Rare Birds – Voices of Holloway Prison

Natalie Scott is all set to create convincing poetic voices for historical figures and she wants to help you do the same.

Join Natalie on Saturday (10th June) at Middlesbrough Central Library (1.30pm) as she introduces the form of dramatic monologue and then guides participants in using factual materials to voice a person from the past. Then on the evening of Tuesday 20th June, Natalie will be presenting her collection of dramatic monologues to creatively retell the story of Holloway, the notorious London prison from 1852 (when it first opened its gates) to 1955 (when the last woman to be hanged in Britain was executed within its walls).

That performance is at Acklam Community Hub and Library when Natalie will also share some of the fascinating documents she has discovered on her visits to the archives in London and will do a script-in-hand performance of selected poems.

Next weekend sees the start of the 2017 Crossing the Tees book festival. The library services for Stockton, Middlesbrough, Hartlepool, Darlington and Redcar & Cleveland have combined to put the printed word and spoken word top of the agenda throughout the Tees Valley. There are some fabulous opportunities to hear from authors and even join them in workshops.

Locally based poet Natalie Scott will be leading a workshop entitled Rare Birds – Voices of Holloway Prison: Poetry Workshop. She will use examples from her Arts Council funded poetry collection in progress Rare Birds – Voices of Holloway Prison. Participants will be encouraged to create their own convincing voices and there will be an opportunity to receive feedback on their work. Book your tickets below.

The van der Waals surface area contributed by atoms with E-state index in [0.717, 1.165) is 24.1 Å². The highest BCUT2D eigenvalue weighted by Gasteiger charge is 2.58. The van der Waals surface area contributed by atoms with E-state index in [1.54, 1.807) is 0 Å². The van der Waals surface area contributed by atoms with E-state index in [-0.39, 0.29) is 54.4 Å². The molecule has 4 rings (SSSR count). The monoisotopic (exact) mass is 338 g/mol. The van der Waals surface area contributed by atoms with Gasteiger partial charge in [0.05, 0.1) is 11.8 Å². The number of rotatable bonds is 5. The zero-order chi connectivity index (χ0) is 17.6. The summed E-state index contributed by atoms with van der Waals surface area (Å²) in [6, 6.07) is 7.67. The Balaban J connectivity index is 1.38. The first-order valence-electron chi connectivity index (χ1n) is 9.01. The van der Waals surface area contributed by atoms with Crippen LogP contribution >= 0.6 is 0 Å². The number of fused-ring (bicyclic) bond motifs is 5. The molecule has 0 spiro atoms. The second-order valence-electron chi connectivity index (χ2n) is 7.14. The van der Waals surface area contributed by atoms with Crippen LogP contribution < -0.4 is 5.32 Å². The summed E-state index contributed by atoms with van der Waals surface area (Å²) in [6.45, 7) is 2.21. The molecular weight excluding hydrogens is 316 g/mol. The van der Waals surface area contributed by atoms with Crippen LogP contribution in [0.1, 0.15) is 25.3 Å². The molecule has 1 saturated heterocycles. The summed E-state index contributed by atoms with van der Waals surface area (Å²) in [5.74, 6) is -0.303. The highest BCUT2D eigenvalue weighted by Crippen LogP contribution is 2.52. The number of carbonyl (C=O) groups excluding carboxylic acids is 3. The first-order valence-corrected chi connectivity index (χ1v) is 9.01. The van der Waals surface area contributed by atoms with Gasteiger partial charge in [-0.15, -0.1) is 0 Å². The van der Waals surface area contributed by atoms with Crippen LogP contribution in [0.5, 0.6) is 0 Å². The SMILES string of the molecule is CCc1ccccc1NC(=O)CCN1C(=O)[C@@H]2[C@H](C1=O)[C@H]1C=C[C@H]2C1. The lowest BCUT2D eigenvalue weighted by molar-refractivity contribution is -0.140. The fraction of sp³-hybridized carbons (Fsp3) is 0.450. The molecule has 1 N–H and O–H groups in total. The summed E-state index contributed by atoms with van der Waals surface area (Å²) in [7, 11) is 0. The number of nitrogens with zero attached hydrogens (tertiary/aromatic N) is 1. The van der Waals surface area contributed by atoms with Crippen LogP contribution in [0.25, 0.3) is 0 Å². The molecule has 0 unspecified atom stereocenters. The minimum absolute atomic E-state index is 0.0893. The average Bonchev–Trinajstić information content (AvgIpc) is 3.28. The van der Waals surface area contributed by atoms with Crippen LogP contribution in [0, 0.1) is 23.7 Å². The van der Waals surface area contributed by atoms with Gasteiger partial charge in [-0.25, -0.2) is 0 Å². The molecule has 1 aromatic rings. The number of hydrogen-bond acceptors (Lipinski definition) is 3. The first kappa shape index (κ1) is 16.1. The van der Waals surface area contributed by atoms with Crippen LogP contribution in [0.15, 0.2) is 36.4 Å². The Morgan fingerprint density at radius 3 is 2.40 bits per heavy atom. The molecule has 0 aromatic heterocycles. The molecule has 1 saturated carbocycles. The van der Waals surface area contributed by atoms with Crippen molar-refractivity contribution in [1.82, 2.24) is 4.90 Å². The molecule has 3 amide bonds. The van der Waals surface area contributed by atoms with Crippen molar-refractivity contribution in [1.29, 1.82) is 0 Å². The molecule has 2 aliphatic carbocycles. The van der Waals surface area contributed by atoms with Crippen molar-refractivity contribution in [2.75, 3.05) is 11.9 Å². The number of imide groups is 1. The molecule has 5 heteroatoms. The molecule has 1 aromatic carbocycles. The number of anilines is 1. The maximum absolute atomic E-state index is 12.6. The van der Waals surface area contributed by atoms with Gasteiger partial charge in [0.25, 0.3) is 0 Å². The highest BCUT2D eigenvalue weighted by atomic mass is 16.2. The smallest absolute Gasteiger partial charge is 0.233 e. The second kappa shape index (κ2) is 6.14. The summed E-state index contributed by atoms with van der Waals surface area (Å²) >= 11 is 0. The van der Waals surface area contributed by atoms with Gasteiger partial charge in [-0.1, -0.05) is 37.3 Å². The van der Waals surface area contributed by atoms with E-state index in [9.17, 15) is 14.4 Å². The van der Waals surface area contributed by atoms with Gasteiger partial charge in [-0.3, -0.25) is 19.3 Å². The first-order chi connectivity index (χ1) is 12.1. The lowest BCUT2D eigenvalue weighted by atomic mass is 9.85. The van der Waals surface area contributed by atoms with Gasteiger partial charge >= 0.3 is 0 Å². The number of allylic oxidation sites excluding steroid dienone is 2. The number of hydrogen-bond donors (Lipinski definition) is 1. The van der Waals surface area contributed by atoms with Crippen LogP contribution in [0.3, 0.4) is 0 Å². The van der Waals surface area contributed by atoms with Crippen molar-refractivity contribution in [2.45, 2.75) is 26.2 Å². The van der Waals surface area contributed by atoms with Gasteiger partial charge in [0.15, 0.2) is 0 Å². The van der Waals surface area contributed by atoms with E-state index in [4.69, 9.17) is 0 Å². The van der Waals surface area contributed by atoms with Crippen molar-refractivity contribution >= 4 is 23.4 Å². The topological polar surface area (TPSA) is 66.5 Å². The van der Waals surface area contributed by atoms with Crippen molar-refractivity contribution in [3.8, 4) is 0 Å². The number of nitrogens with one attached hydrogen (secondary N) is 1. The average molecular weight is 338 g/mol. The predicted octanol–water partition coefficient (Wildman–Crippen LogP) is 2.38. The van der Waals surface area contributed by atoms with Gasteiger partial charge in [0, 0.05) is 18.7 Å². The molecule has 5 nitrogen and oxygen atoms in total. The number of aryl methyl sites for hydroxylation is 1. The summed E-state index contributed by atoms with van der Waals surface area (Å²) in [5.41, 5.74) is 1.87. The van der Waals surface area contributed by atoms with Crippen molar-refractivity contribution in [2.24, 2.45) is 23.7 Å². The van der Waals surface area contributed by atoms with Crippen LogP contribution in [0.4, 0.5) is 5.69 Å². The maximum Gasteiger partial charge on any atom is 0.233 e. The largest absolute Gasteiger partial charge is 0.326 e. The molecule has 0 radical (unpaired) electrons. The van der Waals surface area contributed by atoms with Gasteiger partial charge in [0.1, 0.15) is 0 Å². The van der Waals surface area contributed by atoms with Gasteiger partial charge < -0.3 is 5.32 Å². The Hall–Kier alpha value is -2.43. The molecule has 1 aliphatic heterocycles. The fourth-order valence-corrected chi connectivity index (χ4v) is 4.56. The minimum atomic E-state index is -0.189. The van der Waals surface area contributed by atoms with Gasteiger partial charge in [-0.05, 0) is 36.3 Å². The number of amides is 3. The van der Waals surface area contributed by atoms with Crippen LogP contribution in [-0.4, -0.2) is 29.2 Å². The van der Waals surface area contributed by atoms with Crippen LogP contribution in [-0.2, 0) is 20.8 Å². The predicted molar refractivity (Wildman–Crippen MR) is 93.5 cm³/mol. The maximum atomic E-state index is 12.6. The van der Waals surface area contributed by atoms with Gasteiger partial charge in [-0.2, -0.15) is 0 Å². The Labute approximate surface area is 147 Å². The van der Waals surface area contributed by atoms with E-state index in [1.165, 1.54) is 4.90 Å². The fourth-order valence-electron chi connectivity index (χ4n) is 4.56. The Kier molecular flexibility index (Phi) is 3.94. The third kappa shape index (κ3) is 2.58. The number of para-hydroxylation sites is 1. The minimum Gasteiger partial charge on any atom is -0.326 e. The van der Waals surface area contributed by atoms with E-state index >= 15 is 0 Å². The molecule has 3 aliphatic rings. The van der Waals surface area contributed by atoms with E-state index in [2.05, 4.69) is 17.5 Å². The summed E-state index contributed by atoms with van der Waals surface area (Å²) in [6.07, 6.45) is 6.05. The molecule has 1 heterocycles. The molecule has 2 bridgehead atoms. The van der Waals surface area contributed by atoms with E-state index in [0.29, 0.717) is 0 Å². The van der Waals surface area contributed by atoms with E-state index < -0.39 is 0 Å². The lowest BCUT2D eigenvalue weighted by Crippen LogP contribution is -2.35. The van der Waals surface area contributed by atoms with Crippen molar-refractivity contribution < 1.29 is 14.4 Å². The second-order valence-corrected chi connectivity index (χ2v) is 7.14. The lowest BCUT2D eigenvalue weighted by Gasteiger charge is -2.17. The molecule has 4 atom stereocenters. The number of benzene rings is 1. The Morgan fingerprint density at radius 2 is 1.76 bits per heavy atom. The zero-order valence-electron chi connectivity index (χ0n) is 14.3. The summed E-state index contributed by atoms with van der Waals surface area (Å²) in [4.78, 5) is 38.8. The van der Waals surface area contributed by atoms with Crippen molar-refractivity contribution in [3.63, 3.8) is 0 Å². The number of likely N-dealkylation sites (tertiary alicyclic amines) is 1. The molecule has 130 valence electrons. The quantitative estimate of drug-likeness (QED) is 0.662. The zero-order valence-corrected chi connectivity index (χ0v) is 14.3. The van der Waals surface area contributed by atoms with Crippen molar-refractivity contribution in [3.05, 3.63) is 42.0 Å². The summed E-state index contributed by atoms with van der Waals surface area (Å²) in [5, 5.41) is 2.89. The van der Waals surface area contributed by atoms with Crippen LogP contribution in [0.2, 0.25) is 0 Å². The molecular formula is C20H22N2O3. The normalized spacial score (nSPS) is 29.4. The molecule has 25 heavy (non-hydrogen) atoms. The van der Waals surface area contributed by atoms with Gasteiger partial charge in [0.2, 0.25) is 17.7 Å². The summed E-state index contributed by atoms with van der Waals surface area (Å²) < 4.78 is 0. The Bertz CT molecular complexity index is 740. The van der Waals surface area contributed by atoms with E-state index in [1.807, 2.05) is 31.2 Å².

Rare Birds

I was so drawn to this concept that I had to ask Natalie to tell me more. So I sent her a few questions by email, I hope you enjoy reading her answers.

Q: Natalie could you first tell us a little about your own story and the kind of poetry that you like reading as well as writing?

NS: I’ve been writing poetry for about twenty years now but have enjoyed it as a reader for even longer than that. Poems that inspire me show an unfamiliar view of the world, a fresh perspective on the familiar and the everyday. They have a sensitive approach to the subject matter and use form not as a way to constrict the subject but to let it say more as a poem than it might as a short story or other longer text. I’m particularly drawn to the dramatic monologue. In fact my recent PhD research centres on the characteristics of this form. I’ve also explored polyphony – multiple voices – and how to use them in longer works. In my first pamphlet ‘Brushed’ (Mudfog, 2009) I created dramatic monologues from the point of view of figures in famous works of art. My first full collection ‘Berth – Voices of the Titanic’ (Bradshaw Books, 2012) retells the story of the tragedy through a range of voices and perspectives. I have also used the form in my most recent pamphlet ‘Frayed’ (Indigo Dreams, 2016) and of course it will take centre stage in my latest project ‘Rare Birds – Voices of Holloway Prison’.